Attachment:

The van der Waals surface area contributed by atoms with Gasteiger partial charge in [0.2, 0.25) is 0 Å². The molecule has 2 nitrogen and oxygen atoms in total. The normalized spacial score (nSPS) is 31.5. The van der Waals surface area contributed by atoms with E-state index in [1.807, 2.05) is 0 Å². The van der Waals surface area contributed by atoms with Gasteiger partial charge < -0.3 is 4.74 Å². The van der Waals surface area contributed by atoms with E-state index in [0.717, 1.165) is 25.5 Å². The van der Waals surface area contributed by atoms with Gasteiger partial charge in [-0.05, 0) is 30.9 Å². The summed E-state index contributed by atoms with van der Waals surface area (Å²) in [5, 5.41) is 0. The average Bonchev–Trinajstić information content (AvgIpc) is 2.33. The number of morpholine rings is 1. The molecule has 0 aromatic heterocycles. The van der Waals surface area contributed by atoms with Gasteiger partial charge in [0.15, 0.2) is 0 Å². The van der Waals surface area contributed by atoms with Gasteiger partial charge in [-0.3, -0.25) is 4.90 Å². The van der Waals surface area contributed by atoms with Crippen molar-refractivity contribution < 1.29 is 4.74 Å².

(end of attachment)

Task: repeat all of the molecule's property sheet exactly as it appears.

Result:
The van der Waals surface area contributed by atoms with Gasteiger partial charge in [0.2, 0.25) is 0 Å². The molecule has 2 nitrogen and oxygen atoms in total. The normalized spacial score (nSPS) is 31.5. The van der Waals surface area contributed by atoms with E-state index in [1.807, 2.05) is 0 Å². The van der Waals surface area contributed by atoms with Gasteiger partial charge < -0.3 is 4.74 Å². The van der Waals surface area contributed by atoms with E-state index in [0.717, 1.165) is 25.5 Å². The van der Waals surface area contributed by atoms with Gasteiger partial charge in [-0.05, 0) is 30.9 Å². The summed E-state index contributed by atoms with van der Waals surface area (Å²) in [5, 5.41) is 0. The average Bonchev–Trinajstić information content (AvgIpc) is 2.33. The number of morpholine rings is 1. The molecule has 0 aromatic heterocycles. The van der Waals surface area contributed by atoms with Gasteiger partial charge in [0.15, 0.2) is 0 Å². The van der Waals surface area contributed by atoms with Gasteiger partial charge in [-0.3, -0.25) is 4.90 Å². The van der Waals surface area contributed by atoms with Crippen molar-refractivity contribution < 1.29 is 4.74 Å².